PETALING JAYA: Malaysia’s image will suffer internationally if a proposal to build an elevated highway within the Forest Research Institute of Malaysia (FRIM) area materialises, Malaysian Nature Society (MNS) president Prof Dr Maketab Mohamad said.
He strongly condemned the proposed highway across FRIM, which is the largest and oldest man-made tropical forest in the world. He called on the developers to find an alternative route that would not threaten FRIM’s grounds.
“We will fight the developers because we cannot allow such a thing to happen to a national treasure. We are fully behind FRIM’s staff and we can quickly mobilise over 1,000 supporters via social media,” he said in an interview yesterday.
Last week, FRIM director-general Datuk Dr Abd Latif Mohmod said its Kepong campus was under threat by the proposed highway. He said he would “fight to the end” against the move, as it would be detrimental to the many endangered plant species within its grounds.
FRIM, which spans 544.3ha, received its freehold land title from the Selangor government in 2007.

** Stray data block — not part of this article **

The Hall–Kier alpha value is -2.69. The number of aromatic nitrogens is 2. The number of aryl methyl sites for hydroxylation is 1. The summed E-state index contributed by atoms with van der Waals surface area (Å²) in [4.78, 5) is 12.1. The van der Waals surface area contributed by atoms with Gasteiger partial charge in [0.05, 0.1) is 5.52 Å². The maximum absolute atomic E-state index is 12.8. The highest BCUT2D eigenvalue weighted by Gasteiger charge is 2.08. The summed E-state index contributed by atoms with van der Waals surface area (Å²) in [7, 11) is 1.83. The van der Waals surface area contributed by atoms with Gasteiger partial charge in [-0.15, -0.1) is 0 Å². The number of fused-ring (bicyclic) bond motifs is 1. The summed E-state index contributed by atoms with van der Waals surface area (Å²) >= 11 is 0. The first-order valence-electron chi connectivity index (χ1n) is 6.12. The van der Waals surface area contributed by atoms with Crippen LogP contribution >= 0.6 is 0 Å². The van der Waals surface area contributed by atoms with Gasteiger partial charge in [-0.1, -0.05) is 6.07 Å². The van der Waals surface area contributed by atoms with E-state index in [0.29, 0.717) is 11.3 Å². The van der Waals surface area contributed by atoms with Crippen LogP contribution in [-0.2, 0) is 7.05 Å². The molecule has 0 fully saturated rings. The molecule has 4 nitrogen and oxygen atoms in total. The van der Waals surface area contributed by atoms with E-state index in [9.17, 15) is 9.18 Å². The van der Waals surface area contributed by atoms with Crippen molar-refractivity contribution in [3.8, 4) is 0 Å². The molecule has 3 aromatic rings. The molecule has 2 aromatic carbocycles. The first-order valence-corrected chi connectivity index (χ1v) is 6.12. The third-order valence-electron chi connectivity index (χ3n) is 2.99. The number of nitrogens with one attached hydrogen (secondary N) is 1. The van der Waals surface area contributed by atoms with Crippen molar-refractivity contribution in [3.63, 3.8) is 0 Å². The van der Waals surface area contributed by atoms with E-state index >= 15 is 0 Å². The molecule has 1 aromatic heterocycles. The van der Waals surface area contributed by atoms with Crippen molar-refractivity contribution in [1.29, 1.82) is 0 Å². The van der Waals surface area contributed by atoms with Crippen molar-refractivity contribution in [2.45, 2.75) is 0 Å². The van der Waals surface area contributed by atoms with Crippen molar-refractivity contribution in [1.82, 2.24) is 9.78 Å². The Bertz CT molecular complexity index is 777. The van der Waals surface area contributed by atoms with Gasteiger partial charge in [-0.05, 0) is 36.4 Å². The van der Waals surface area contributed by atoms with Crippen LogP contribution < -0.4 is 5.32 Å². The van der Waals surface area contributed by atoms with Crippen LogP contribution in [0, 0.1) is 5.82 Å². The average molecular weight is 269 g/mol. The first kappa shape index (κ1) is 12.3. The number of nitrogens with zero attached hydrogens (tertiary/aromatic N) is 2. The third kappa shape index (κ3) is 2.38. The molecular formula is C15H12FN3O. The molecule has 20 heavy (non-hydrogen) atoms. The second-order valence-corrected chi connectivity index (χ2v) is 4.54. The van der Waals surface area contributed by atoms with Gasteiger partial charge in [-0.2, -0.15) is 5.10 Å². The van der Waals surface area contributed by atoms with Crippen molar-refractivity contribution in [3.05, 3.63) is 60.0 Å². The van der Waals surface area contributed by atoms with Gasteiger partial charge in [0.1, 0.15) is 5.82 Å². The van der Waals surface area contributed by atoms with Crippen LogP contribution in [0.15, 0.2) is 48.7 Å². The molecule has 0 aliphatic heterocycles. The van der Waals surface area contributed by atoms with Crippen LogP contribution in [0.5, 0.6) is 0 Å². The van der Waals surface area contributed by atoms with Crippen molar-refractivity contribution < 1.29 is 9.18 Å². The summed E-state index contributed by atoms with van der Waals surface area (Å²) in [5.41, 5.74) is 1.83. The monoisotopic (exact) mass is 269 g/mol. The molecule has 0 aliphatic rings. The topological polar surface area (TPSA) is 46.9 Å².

Founded in 1929, it is surrounded by the Bukit Lagong forest reserve and has become a highly popular public spot for outdoor recreation and nature education activities.
Once a degraded area with abandoned mining pools and barren vegetable farms, FRIM has been globally lauded as a model of successful reforestation and was recognised as a natural heritage in 2009 and declared a national heritage in 2011.
Known for its research excellence, among the facilities there are a 106-year-old herbarium housing over 200,000 specimens and a xylarium with over 10,000 wood samples from over 1,500 species.
Over the years, the numerous awards picked up by FRIM include the International Socrates Award for Best Enterprise (Applied Research and Scientific Achievements) 2011 from the Europe Business Assembly in 2011, with Dr Abd Latif earning the International Socrates Award for Manager of the Year (Applied Research and Scientific Achievements) 2011.
It is working to attain Unesco World Heritage status by 2017.